Tauk and Pho Bring Funk to Fine Line


Funk, a wise man said, is something we can all agree on. Ok, maybe I was the one who said it, but I believe it to be true. There’s something very human and universal about dancing, and no genre brings it out quite like raw funk. Thursday night proved to be a testament to this universal truth as two top-flight bands brought their funky A-games to the Fine Line.

The opening act, Pho, has been on my radar for quite some time. Playing an accomplished, and occasionally Prince-esque old-school-meets-jazz-new-school style of funk, they’ve long been one of my favorite local bands since the release of their debut album in 2015. Of course, like any good band, they’ve evolved a lot since their humble beginnings.

I walked into the set a few minutes late, during an extended jazzy jam. This facet of the band has always been there, but seemed to be especially on display tonight, perhaps because they were opening for a “Jam band” in Tauk. Though they featured a good deal of improvisation, the band never lost their focus, while keeping the rhythms tight. The set featured varying styles of funk, from the jazzy and atmospheric stylings to tighter, more up-tempo fare.

My favorite part about this band is that at any time any player can take the spotlight without ever appearing greedy. Each member is talented, and the band has a definite personality about them without having a dynamic frontman hogging the spotlight. It’s a credit to them, and something a lot of bands could learn from. In addition, they write great songs, which, even to an instrumental band, is an important ingredient to any live show.  While many of the songs stood out, the spacier “Kodesh was a highlight for me. Featuring an extended trumpet solo and gorgeous keys, the song meshed particularly well with the rest of the set. After finishing with “Papa Joe,” the band left the stage, knowing they played their part in what shaped up to be a great night.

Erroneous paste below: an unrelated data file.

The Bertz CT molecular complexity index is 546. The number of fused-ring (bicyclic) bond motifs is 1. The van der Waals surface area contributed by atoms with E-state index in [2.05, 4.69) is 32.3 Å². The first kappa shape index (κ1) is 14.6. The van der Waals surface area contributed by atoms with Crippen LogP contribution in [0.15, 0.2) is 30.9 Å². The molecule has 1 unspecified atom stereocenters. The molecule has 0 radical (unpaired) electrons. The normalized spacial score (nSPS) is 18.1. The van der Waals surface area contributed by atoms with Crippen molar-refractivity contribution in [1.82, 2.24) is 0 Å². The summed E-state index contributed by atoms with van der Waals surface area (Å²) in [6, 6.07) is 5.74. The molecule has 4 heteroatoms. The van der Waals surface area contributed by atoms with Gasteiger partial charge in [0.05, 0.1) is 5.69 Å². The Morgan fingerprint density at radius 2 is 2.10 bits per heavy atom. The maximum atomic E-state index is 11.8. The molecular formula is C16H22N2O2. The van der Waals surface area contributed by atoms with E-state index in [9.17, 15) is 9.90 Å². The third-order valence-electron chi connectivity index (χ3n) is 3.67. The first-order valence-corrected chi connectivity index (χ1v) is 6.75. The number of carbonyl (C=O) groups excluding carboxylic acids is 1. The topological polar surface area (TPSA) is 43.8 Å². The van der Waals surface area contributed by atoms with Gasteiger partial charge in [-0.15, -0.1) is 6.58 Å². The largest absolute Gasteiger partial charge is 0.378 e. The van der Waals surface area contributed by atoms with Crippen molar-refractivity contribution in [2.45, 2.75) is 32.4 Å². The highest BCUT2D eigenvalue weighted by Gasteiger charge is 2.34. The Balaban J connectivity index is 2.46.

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Tauk is another band I’ve listened to for quite some time. Unlike Pho, however, this was my first time seeing them live. A funk quartet of an entirely different breed, they turned the energy up and satisfied the crowd’s needs.

Playing a heavier sound, more rooted in fusion than pure funk, the band wasted no time in establishing themselves as worthy headliners. They played complex, multi-sectioned songs with improvisational elements that never felt loose or overly jam-heavy. You could arguably classify them as a prog band, or a jam band, but either label sells them short. However, like many great prog and jam bands, they exuded virtuosity, with each member demonstrating an excellent handle of their instrument.

While each member was strong, drummer Isaac Teel was my favorite to watch. He executes complex rhythms with ease and takes the occasional brilliant and concise solo. The set took a while to really get going, but once it did the crowd was fully engaged, their collective jaw dropped at what was unfolding before them. The music was constant, with the band rarely taking a breather between songs, and the fans loved it. I hadn’t seen this band before, but I surely will again.

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